Great Expectations, Little Dorrit Essay

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Charles Dickens used his own personal experiences and views to create the setting in his novels, as it is seen in Great Expectations, Little Dorrit, and Bleak House. The role of the setting in each book is to create the mood and support the characters. (Davis 350) In Dickens’ novels the setting helps the reader better understand the time period and the problems the people of London faced with the political and social structure in place at the time. It also gives insight into the lives of the people through the intricate detail. Many times in Dickens novels, the setting becomes a character itself and without it the story would be incomplete. Dickens attention to detail is part of what makes his novels so unique and original. In order to see the influence Dickens’ experiences had in his books, first one must know a little of his history.
Charles Dickens was born on February 7, 1812 to John and Elizabeth Dickens. (Kaplan 18) During most of his childhood they lived in London and this is where most of his settings come from. John Dickens had a hard time living within his means and when Charles was 12 his father was sent to the debtors’ prison, known as the Marshalsea. (Kaplan 39) While John was in prison Elizabeth and their other children lived at the Marshalsea with him, but Charles was sent to work in a factory to help support the family and pay off his father’s debt. (Kaplan 41) This time in Charles’ life would always be a haunting memory for him and it influenced many of his stories. After a year John’s mother died, leaving him enough money to pay off his debts and he was released from the Marshalsea. Even after his father’s release from prison, Dickens mother made him continue to work at the factory. This time caused him to be b...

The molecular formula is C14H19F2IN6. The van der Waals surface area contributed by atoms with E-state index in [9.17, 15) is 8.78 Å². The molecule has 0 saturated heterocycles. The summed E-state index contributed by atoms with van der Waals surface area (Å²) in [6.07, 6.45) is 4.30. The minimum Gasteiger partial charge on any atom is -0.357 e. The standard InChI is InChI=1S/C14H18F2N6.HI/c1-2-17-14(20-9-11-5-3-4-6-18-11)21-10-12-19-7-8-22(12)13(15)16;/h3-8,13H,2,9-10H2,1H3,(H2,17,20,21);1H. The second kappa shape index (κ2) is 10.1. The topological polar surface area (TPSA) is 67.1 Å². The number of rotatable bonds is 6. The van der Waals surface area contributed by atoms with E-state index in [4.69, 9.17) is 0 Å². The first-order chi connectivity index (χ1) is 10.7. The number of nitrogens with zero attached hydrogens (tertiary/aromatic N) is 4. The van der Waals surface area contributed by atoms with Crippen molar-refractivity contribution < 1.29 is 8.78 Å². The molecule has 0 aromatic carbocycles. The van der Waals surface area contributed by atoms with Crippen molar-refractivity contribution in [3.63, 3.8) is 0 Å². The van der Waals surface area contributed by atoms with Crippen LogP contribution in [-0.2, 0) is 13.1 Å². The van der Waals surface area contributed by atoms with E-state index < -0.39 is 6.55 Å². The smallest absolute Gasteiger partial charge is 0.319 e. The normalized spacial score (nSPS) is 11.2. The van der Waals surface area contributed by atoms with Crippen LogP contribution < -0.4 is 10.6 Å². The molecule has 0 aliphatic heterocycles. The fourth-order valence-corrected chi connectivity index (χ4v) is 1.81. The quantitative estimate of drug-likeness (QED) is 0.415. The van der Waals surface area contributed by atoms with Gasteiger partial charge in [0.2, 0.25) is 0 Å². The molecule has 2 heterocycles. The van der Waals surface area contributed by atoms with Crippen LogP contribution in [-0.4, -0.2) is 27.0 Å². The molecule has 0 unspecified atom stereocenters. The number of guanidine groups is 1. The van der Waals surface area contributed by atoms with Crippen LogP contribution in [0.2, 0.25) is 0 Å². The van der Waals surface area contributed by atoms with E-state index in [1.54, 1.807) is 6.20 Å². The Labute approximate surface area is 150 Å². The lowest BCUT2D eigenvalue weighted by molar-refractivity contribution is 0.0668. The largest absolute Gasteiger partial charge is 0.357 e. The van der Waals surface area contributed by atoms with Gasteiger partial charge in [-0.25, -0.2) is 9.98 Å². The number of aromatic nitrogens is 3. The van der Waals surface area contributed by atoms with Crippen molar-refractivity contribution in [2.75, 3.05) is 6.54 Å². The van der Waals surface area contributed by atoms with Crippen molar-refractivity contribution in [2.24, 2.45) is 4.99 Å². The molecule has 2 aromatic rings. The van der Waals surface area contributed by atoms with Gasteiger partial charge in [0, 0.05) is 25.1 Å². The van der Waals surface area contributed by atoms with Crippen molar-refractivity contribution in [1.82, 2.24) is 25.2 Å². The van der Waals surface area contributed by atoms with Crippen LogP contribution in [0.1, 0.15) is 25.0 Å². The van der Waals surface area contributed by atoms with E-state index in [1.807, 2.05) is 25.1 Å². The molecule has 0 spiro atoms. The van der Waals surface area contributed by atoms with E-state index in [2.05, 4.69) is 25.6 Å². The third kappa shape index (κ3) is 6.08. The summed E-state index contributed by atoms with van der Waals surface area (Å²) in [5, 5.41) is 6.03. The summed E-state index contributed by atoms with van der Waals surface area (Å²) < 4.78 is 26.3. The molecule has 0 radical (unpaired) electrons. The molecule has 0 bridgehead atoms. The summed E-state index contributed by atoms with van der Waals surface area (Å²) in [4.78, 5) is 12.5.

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...d distinct. Many of the settings in Great Expectations and Little Dorrit come from Dickens’ childhood experiences, such as the dock yard, the Marshalsea and working in the factory. He paints vivid pictures with words to show the reader exactly how he saw things. Bleak House shows his strong beliefs and views about the political system of England during this time. He uses the story to show exactly how unorganized and corrupt the political system was at the time. These novels are great examples of how the setting plays a role in the story, by creating the mood and helping the reader better see into the lives of the people living during that time. The major role the setting plays in these stories is the insight into the beliefs of the author and the experiences he had growing up in and around London in the nineteenth century, as it is portrayed by him in his works.

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